“I give useful information freely, and I believe my requests for information are met more swiftly, in greater detail, than they would have been otherwise. A sociologist might say that my perceived helpfulness increased my pool of social capital. I can increase your knowledge capital and my social capital at the same time by telling you something that you need to know, and I could diminish the amount of my capital in the estimation of others by transgressing the group's social norms. The person I help might never be in a position to help me, but someone else might be.” Rheingold
That open communication, the enriching of both knowledge and social capital rely on cooperation and a willingness to adopt norms that promote the freedom of expression through civil discourse:
“One of the great problems with the atmosphere of free expression now tolerated on the Net is the fragility of communities and their susceptibility to disruption. The only alternative to imposing potentially dangerous restrictions on freedom of expression is to develop norms, folklore, ways of acceptable behavior that are widely modeled, taught, and valued, that can give the citizens of cyberspace clear ideas of what they can and cannot do with the medium, how they can gain leverage, and where they must beware of pitfalls inherent in the medium, if we intend to use it for community-building.” Rheingold

Licensing, Creative Commons or GNU, can enable open learning. However, as Lisa has discovered those open licenses are not recognized by all and she asked:
“If they’re doing it with my little article, then right now, people must be taking all kinds of free and open work, and charging for access to it. What kind of walls will our content be behind, without us even knowing it?
Open Resources—there needs be a willingness to share resources and Stephen Downes has noted the benefits which result both publisher and reader:
“For readers, open access grants access to an entire body of literature. For publishers, open access guarantees the widest dissemination of the articles they publish.”
Sustainability Stephen Downes’ Models for Sustainable Open Educational Resources addressed critical issues related to this topic including various funding models (Endowment, Membership, Donations, Conversion, Contributor-Pay, Sponsorship, Institutional, Governmental) and a description for sustainability of a project:
“the functions of production and consumption need to be collapsed, that the distinction between producers and consumers need to be collapsed. The use of a learning resource, through adaptation and repurposing, becomes the production of another resource. Though there is a steady stream of new resources input into the network by volunteers, this represents, not the result of an OER sustainability project, but the beginning of it.”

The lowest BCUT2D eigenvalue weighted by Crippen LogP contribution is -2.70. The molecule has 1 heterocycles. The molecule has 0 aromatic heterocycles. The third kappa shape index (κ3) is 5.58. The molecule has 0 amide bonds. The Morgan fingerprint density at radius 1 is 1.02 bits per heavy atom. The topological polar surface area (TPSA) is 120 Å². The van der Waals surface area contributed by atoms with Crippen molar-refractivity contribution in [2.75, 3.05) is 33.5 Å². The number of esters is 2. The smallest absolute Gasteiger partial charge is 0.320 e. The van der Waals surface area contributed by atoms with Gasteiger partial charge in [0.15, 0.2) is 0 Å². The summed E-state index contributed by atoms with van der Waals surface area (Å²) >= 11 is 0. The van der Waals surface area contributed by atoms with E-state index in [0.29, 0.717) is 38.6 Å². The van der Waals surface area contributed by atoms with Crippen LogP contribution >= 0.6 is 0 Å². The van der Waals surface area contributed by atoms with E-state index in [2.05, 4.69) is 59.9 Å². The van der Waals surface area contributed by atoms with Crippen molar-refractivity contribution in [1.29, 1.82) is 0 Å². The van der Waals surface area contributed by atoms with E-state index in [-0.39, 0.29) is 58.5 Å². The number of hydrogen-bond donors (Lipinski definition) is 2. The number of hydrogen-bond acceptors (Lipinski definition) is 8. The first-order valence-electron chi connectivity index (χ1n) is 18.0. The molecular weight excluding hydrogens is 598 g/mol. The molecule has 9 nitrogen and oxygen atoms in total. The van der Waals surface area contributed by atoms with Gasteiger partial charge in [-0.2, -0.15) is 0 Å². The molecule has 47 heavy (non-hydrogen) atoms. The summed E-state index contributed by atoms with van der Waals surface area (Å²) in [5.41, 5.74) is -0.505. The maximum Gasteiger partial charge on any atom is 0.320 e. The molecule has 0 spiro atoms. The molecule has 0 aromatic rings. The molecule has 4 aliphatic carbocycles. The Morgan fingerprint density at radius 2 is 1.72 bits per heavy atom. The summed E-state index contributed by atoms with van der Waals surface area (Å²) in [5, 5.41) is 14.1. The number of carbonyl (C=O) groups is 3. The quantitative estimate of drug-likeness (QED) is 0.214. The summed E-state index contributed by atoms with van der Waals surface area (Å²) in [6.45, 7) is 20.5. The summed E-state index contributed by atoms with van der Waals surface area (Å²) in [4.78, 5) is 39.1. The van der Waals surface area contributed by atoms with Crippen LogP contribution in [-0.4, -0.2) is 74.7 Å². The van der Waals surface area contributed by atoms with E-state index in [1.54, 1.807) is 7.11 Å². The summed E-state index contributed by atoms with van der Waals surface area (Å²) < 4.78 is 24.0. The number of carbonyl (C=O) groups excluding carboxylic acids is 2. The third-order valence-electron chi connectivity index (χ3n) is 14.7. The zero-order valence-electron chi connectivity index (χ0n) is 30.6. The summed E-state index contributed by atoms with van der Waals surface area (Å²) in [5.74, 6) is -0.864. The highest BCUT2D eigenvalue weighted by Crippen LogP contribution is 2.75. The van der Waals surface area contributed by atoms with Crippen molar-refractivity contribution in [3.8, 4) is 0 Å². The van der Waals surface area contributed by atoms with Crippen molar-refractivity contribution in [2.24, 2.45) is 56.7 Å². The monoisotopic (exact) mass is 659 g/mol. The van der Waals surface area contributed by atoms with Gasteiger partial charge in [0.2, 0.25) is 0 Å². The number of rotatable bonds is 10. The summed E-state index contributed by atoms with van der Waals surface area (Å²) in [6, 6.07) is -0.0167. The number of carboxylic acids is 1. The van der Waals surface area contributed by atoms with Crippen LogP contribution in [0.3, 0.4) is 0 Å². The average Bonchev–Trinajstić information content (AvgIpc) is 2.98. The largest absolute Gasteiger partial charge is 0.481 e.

It’s my thinking that we must work toward the common goal of not permitting these variables to become or remain barriers to open learning, because the opportunities that arise upon convergence —

only reinforce -- “We need to transform learning…from something we do for people to something they do for themselves… --Stephen Downes

And that transformation needs to be “wide open”.

Photo Credit

Sunday, November 09, 2008

Exploring, Considering and Proposing--- CCK08

Some 40 years ago -- in a time of the first automated teller machine, the first computer mouse, the Nova computer with 32 kilobytes of memory for $8,000 -- I entered the classroom as a new teacher with the desks in straight rows, the teacher desk at the front of the room, blackboards, one textbook per subject, filmstrips and a projector. My roles— teller, disciplinarian and test giver.

Some 35 years later -- in a time of Google, Windows 2000, Palm Pilots, LMS — I exited a classroom distributed among 6 high schools connected by videoconferencing, lessons on line, a host of web resources, student laptops with virtual lockers within the LMS, and paperless learning. My roles-- designer, evaluator, motivational speaker, expert learner, organizer, mentor, mediator and “guide on the side”.

Some 4 years ago – in that same time of Google, Windows 2000, Palm Pilots, LMS – having left those physical spaces of learning, I entered Blackboard’s virtual space for learning as an instructional designer with discussion forums, group areas, learning units and lots of text. My roles – designer, expert learner, guide, communicator.

(I’m in total agreement with Viplav Baxi‘s contention that: “For me, the educator and the instructional designer roles are intricately linked in many ways. In fact I think it is a mistake to think about them in isolation.” I viewed my planning in the classroom as “designing” and carried that perspective to my current design position. Consequently, as I consider roles, I am unable to separate one from the other.)

And now – a teacher/instructional designer in a globalized society characterized by a “climate of abundance, rapid change, diverse information sources and perspectives, and the critical need to find a way to filter and make sense of the chaos." (George Siemens) with new possibilities for learning characterized as distributed, diverse, autonomous, connected, and open afforded by the advances in technology –

And this question—



Engaged and connecting to the thoughts of others --- metaphors in abundance caught my attention first, analogous to the roles appropriate for teachers/instructional designers in these times – some resonated with me far more than others:

Ken suggested what I think he would term a network manager with attention to